Facebook’s smart glasses just found their AR lenses

Chris Davies - Mar 30, 2020, 3:10pm CDT
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Facebook’s smart glasses just found their AR lenses

Facebook has locked up an exclusive supply of smart glasses displays, inking a deal with a microLED specialist that could one day put digital lenses in wearable computers. The agreement with UK display-maker Plessey boxes out rivals like Apple, Google, and others from an augmented reality display-maker, a move that could be pivotal when AR wearables become market-ready in the coming years.

Plessey designs and manufacturers full-field emissive microLED displays, which promise both high pixel-density and high brightness. The small, low-power screens range from basic displays for showing simple head-up information on sports eyewear, through to Full HD, RGB screens that can replicate a smartphone interface as though it’s floating in front of the wearer.

More specifically, Plessey relies on gallium nitride (GaN)-on-silicon (Si) production, rather than sapphire. That, the company says, allows for larger wafer sizes, which in turn paves the way for larger yields and more affordable displays. Unlike LCD, the microLED screens are emissive and require no backlighting: that makes for a smaller package overall, and lower power requirements.

Facebook, meanwhile, has been talking up the possibilities of augmented reality eyewear for some years now. The company – which owns Oculus and makes a range of virtual reality headsets – has previously talked about AR being the next big thing for social networks. However the practicalities of that have been trickier to pin down.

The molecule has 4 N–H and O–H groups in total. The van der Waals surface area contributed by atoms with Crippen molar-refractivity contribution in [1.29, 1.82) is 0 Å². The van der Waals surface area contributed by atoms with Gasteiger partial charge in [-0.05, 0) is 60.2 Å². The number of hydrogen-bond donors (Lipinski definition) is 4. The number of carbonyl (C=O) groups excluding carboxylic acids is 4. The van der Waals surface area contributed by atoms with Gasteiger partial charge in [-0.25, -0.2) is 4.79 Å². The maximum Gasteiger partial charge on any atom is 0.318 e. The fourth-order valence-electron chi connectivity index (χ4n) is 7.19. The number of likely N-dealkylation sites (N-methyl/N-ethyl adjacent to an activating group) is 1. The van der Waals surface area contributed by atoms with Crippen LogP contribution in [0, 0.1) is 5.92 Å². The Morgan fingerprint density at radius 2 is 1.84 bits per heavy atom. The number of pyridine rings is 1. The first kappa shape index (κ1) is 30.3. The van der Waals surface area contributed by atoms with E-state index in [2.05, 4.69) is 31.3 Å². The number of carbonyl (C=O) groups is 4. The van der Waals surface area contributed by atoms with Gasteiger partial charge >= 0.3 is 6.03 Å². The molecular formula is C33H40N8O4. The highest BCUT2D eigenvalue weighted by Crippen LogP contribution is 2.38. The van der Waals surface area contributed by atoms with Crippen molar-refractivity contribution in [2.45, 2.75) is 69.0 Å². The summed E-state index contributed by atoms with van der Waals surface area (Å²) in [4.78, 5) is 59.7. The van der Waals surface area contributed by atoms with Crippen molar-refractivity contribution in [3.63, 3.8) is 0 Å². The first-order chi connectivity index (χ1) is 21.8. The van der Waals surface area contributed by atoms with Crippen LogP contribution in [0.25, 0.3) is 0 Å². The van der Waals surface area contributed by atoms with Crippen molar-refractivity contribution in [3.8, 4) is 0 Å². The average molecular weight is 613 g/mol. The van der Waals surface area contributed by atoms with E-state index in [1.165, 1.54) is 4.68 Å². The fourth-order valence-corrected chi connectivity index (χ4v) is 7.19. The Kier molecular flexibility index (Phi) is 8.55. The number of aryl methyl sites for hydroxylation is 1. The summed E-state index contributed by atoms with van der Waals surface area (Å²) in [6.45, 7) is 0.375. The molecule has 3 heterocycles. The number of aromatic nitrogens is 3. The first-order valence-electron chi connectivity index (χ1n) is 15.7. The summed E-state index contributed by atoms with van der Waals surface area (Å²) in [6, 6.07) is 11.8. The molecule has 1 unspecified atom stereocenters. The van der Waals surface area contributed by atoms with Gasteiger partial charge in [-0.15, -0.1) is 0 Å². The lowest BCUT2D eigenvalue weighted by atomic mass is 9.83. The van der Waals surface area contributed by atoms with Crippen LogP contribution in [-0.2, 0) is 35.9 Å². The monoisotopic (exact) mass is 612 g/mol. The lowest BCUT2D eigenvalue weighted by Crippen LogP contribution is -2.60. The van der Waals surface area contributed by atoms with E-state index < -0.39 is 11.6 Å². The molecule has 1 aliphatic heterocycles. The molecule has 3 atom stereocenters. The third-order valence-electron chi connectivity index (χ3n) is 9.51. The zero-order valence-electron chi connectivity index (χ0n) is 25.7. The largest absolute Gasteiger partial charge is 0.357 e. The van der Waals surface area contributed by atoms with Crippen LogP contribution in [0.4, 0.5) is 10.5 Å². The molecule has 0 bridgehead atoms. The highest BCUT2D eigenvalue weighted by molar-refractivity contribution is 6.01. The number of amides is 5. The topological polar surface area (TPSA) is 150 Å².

It seems like microLED is going to play a big part. Its agreement with Plessey will see the company dedicate its LED manufacturing operations “to helping Facebook prototype and develop new technologies for potential use in the AR/VR space.”

Exactly when that might translate to a commercial product, of course, remains to be seen. Facebook’s Mark Zuckerberg has previously said that smart glasses are a focus for the company and predicted that they’ll arrive sometime this decade, but so far the limitations around power, connectivity, and display technology have meant it’s not quite practical yet.

All the same, Facebook isn’t the only company working on smart glasses. Apple is believed to be busily working away on iOS-powered digital eyewear, while Google and others are also known to be looking at the form-factor as a potential growth segment beyond smartphones. Part of succeeding there is getting the right combination of suppliers, something Facebook clearly understands.


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